ISLAMABAD – With the next general elections looming large and the future of Pakistan centered on it, all eyes are fixed on the Election Commission of Pakistan (ECP) and how smoothly it conducts them.
The International Crisis Group (ICG), an independent and non-profit group committed to preventing and resolving deadly conflict, has cautioned that a weak and unreformed election body would raise the risk of rigged elections with the propensity to derail the fledgling democracy of Pakistan.
“A weak and unreformed ECP would raise the risk of flawed elections that the military might use as justification to derail the democratic process, paving the way for yet another indefinite period of unaccountable rule and destabilizing a fragile polity,” said the latest report of the ICG on election reforms in Pakistan.
The hotly anticipated elections are due when the Pakistan Peoples Party (PPP)-led coalition government completes its five-year term in March 2013, or earlier if it so decides. Emphasizing over the reforms in ECP, the report said that the stability of Pakistan’s democratic transition will depend, to a considerable extent, on the manner in which the election body conducts the next general elections, adding that, “change through the ballot box and reforms in the ECP and not through the military or the courts, is vital.”
Recalling the country’s chequered history, the report noted that “rigged elections and distortions of the democratic process by military regimes or military-controlled governments have left the ECP in an advanced state of institutional decay.” It further stated that, “If the next elections are to result in the smooth transition of power from one elected government to another and be widely perceived as legitimate and democratic by all stakeholders, it is imperative that the ECP be truly independent, impartial and effective.”
The ICG added that the ECP was facing several challenges, including insecurity, particularly in the tribal borderlands, the declining writ of the state, and the participation of more than 84 million registered voters in the elections.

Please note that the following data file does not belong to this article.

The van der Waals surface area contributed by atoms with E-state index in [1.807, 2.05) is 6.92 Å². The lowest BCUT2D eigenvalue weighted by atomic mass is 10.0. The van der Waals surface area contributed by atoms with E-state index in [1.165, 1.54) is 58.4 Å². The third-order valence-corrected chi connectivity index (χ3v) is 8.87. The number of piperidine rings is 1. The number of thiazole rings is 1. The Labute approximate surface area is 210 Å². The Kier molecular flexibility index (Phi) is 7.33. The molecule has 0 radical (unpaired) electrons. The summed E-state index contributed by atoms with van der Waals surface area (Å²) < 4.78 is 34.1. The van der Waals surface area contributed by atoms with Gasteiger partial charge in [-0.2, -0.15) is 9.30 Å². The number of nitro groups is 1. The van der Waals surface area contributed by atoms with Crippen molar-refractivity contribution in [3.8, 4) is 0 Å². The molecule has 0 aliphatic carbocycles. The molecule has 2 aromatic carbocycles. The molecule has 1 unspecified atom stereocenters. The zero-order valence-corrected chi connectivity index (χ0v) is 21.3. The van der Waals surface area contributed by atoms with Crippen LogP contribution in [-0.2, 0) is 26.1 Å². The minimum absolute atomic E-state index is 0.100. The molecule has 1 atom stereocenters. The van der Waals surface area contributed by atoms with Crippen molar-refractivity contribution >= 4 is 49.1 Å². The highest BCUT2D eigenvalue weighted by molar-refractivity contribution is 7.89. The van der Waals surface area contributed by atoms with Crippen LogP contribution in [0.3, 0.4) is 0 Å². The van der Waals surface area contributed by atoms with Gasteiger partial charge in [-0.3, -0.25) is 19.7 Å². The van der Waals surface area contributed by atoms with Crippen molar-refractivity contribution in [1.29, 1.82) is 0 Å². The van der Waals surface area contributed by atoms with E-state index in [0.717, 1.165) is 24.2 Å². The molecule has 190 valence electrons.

In the interests of democratic consolidation, the PPP and its main parliamentary opposition, Pakistan Muslim League-Nawaz (PML-N), should put aside their political differences and focus on empowering the ECP, the report added.
It further said that the ruling party and the political opposition [within and outside parliament] must cooperate to ensure that the ECP’s amended code of conduct, based on the Supreme Court’s directives, does not curb legitimate political activity and disenfranchise voters.
The report noted that relations between the PPP and opposition are edgy to say the least, but after the appointment of Chief Election Commissioner Fakhruddin G Ebrahim, “they now face the urgent task of reaching a consensus on the appointment of an impartial caretaker government in the centre and the provinces. The longer this is delayed, the greater the prospects of the electoral process, and even the democratic transition, coming to a halt.”
However, there seems to be light at the end of the tunnel, as the government and opposition have recently exchanged proposals for the next caretaker government through informal channels and are likely to hold formal meetings over the subject after Eidul Fitr.
On August 14, Prime Minister Raja Pervaiz Ashraf invited the opposition for consultation talks over the caretaker government for a smooth transition, however, the opposition, had discarded the proposal. Leader of the opposition in the National Assembly, Chaudhry
Nisar Ali Khan stated in clear terms that the opposition was not in contact with the government over the next general elections. He even ruled out the possibility of his party’s negotiations with the PPP in the near future.